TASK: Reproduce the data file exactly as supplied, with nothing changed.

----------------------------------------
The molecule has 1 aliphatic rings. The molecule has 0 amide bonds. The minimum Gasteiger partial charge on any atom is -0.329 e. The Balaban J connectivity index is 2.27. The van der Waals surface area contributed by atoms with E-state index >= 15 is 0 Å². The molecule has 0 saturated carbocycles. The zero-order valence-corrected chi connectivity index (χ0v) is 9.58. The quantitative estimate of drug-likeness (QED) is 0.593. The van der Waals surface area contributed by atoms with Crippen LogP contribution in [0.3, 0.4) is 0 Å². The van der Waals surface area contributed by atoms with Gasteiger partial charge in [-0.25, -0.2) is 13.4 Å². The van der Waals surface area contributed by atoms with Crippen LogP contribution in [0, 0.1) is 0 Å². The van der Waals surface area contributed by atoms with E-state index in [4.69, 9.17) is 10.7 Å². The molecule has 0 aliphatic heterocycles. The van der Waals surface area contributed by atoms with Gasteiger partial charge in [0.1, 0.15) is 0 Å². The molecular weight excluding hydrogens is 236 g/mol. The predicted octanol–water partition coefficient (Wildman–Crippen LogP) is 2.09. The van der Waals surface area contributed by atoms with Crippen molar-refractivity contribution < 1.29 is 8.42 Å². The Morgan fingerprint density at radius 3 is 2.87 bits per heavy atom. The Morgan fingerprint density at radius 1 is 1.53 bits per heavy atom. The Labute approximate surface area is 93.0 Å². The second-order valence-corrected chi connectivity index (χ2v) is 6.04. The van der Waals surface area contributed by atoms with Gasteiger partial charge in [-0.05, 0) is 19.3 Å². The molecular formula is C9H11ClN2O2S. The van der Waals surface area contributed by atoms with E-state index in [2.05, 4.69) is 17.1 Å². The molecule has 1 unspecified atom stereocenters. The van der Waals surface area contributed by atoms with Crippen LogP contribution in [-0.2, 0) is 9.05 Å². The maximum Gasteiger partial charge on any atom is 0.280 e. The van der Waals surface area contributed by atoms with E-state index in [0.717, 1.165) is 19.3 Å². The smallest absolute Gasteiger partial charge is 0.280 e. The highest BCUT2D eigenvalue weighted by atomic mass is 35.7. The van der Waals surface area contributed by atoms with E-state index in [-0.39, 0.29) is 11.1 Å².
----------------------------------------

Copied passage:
The molecule has 1 aliphatic rings. The molecule has 0 amide bonds. The minimum Gasteiger partial charge on any atom is -0.329 e. The Balaban J connectivity index is 2.27. The van der Waals surface area contributed by atoms with E-state index >= 15 is 0 Å². The molecule has 0 saturated carbocycles. The zero-order valence-corrected chi connectivity index (χ0v) is 9.58. The quantitative estimate of drug-likeness (QED) is 0.593. The van der Waals surface area contributed by atoms with Crippen LogP contribution in [0.3, 0.4) is 0 Å². The van der Waals surface area contributed by atoms with Gasteiger partial charge in [-0.25, -0.2) is 13.4 Å². The van der Waals surface area contributed by atoms with Crippen LogP contribution in [0, 0.1) is 0 Å². The van der Waals surface area contributed by atoms with E-state index in [4.69, 9.17) is 10.7 Å². The molecule has 0 aliphatic heterocycles. The van der Waals surface area contributed by atoms with Gasteiger partial charge in [0.1, 0.15) is 0 Å². The molecular weight excluding hydrogens is 236 g/mol. The predicted octanol–water partition coefficient (Wildman–Crippen LogP) is 2.09. The van der Waals surface area contributed by atoms with Crippen molar-refractivity contribution < 1.29 is 8.42 Å². The Morgan fingerprint density at radius 3 is 2.87 bits per heavy atom. The Morgan fingerprint density at radius 1 is 1.53 bits per heavy atom. The Labute approximate surface area is 93.0 Å². The second-order valence-corrected chi connectivity index (χ2v) is 6.04. The van der Waals surface area contributed by atoms with Gasteiger partial charge in [-0.05, 0) is 19.3 Å². The molecular formula is C9H11ClN2O2S. The van der Waals surface area contributed by atoms with E-state index in [2.05, 4.69) is 17.1 Å². The molecule has 1 unspecified atom stereocenters. The van der Waals surface area contributed by atoms with Crippen LogP contribution in [-0.2, 0) is 9.05 Å². The maximum Gasteiger partial charge on any atom is 0.280 e. The van der Waals surface area contributed by atoms with E-state index in [0.717, 1.165) is 19.3 Å². The smallest absolute Gasteiger partial charge is 0.280 e. The highest BCUT2D eigenvalue weighted by atomic mass is 35.7. The van der Waals surface area contributed by atoms with E-state index in [-0.39, 0.29) is 11.1 Å².